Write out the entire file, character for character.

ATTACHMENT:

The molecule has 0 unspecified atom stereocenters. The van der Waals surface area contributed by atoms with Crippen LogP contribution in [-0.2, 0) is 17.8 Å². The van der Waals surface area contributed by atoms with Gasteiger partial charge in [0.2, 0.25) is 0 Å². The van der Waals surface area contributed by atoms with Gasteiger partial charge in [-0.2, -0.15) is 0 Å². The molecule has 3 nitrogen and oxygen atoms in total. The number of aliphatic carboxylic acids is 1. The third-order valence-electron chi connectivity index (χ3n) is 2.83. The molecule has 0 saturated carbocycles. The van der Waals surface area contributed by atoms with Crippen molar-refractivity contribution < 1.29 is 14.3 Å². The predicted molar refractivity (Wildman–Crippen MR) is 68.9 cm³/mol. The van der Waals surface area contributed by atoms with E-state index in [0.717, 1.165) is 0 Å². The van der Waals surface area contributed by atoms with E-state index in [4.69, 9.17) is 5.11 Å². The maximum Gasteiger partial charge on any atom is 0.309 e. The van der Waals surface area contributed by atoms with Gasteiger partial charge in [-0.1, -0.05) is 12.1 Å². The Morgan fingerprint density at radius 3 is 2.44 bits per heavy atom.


The molecule has 0 unspecified atom stereocenters. The van der Waals surface area contributed by atoms with Crippen LogP contribution in [-0.2, 0) is 17.8 Å². The van der Waals surface area contributed by atoms with Gasteiger partial charge in [0.2, 0.25) is 0 Å². The van der Waals surface area contributed by atoms with Gasteiger partial charge in [-0.2, -0.15) is 0 Å². The molecule has 3 nitrogen and oxygen atoms in total. The number of aliphatic carboxylic acids is 1. The third-order valence-electron chi connectivity index (χ3n) is 2.83. The molecule has 0 saturated carbocycles. The van der Waals surface area contributed by atoms with Crippen molar-refractivity contribution < 1.29 is 14.3 Å². The predicted molar refractivity (Wildman–Crippen MR) is 68.9 cm³/mol. The van der Waals surface area contributed by atoms with E-state index in [0.717, 1.165) is 0 Å². The van der Waals surface area contributed by atoms with E-state index in [4.69, 9.17) is 5.11 Å². The maximum Gasteiger partial charge on any atom is 0.309 e. The van der Waals surface area contributed by atoms with Gasteiger partial charge in [-0.1, -0.05) is 12.1 Å². The Morgan fingerprint density at radius 3 is 2.44 bits per heavy atom.